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Levon Helm with Stephen Davis: This Wheel's on Fire

Levon Helm and the Story of The Band

[cover art - 1st ed.]   [cover art - 2nd ed.]

[Cover 1st ed.] [Cover 2nd ed.] [Back cover 2nd ed.]

If D.W. Griffith's movie was called Birth of a Nation, this book should be called Death of a Nation. Torrid and timeless, explodes in the pure Dixie Delta dialect of rockabilly, the back beat of America, the entire landscape - wisdom and humour roaring off of every page, expertly written by one of the true heroes of my generation. You've got to read this!
--Bob Dylan


"One of the most insightful and intelligent rock bios in recent memory."
--Entertainment Weekly

"The story is astounding, the telling is wickedly funny, and Helm's take on Robbie Robertson is caustic enought to melt rust."
--Modern Drummer

Arkansas-born Helm, drummer for classic-rock outfit The Band, and Davis ( Fleetwood ) here present a down-home account of the quintet's development. Whereas Barney Hoskyns's recent Across the Great Divide: The Band and America portrayed the group as aesthetes squirreled away in Woodstock, N.Y., this firsthand chronicle highlights earthier episodes: the musicians' lowbrow rockabilly antics in Canada and the South, their incarnation as Bob Dylan's much-maligned backup band in the '60s and guitarist Robbie Robertson's estrangement from them in the late '70s. While Hoskyns quotes Robertson almost exclusively, the guitarist is rarely heard from here. Helm denounces notions that he and his fellows were smug: "Calling it The Band seemed a little on the pretentious, even blowhard side--burdened by greatness--but we never intended it that way." Although Helm and Davis open on the predictable downbeat--band member Richard Manuel's suicide--they close positively, with kind words from Dylan and the hope of a comeback. Of the two books, this plainspoken effort proves less dry and doesn't put its subjects on too high a pedestal.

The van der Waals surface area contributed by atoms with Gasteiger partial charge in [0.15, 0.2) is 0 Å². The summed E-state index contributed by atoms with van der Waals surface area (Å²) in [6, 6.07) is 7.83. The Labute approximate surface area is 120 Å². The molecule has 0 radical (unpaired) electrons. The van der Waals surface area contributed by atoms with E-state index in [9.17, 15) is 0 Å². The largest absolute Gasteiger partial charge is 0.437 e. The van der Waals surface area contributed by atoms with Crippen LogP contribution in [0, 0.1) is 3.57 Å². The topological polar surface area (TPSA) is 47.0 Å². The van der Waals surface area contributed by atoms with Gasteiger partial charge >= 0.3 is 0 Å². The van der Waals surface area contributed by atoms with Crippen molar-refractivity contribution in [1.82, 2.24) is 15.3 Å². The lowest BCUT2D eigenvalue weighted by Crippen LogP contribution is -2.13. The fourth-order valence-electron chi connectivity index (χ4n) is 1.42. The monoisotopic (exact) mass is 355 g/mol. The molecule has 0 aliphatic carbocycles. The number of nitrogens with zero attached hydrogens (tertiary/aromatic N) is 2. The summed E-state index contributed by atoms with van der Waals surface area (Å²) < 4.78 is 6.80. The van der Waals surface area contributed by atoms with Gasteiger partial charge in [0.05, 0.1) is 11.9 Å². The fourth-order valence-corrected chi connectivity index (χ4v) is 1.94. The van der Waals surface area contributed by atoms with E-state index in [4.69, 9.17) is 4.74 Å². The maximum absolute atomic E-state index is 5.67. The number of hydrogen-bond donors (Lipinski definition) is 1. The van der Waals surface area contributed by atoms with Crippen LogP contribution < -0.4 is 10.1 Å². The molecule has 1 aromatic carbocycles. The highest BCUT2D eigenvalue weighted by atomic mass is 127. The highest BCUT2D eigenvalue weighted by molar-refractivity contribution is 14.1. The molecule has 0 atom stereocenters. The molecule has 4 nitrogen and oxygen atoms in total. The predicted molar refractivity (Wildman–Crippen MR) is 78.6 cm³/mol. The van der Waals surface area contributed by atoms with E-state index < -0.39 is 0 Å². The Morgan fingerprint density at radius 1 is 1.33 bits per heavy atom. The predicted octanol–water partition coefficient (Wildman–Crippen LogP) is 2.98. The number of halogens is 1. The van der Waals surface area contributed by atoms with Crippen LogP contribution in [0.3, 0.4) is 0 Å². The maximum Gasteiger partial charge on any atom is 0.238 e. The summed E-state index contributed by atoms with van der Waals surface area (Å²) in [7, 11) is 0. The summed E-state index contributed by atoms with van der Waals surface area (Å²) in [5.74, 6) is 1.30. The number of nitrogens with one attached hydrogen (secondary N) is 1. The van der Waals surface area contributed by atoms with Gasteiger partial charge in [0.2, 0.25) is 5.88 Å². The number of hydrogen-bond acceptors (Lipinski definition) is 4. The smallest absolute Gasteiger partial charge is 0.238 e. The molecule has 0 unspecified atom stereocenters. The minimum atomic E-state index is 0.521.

--From Publishers Weekly, 1993

Enjoyable history of a seminal late-60's rock group, told by the group's drummer with the help of Davis (coauthor, Fleetwood, 1990, etc.). The Band were an anomaly among groups of the era: Neither psychedelic nor commercial, their music harked back to the folk and blues roots of rock 'n' roll--and band members even looked like they'd just stepped out of a tintype. Working in seclusion in Woodstock, New York, with their sometime employer Bob Dylan, the group crafted a music that eerily captured the spirit of America's past. Here, Helm draws on his own memories of this heady time, along with interviews with surviving Band-men (other than Robbie Robertson, with whom he's had a nasty falling out), to give a fairly honest appraisal of the music and the times. Unlike some other celebrity rock-star memoirists, Helm doesn't concentrate on the sex and drugs that seem to be an integral part of any legitimate rock memoir, but describes as well the making of each album and the genesis of the songs. He also gives a scathing portrait of the making of The Last Waltz, the film of the group's last megaconcert, given in 1976--a film in which, Helm says, director Martin Scorsese glorified Robertson to the detriment of the group's other members. Helm's folksy manner can grate (``Memory lane can be a pretty painful address at times''); overall, though, a readable and evenhanded account that will appeal to Band fans and 60's nostalgists (though Barney Hoskyns's Across the Great Divide covers much of the same ground).
--Kirkus Reviews, 1993

Levon Helm and Stephen Davis wrote an addition to "This Wheels On Fire" in 1999/ 2000, a new chapter about Levon's daughter Amy, his blues band The Barn Burners, health problems, Rick Danko and a few other topics. This was added to the new edition of the book, published in September 2000.

Levon Helm and Stephen Davis: This Wheel's on Fire - 320 pages - William Morrow & Co. 1993 - ISBN 0-688-14070-X
2nd edition September 2000, Chicago Review Press, ISBN 1-556-52405-6, 328 pages.

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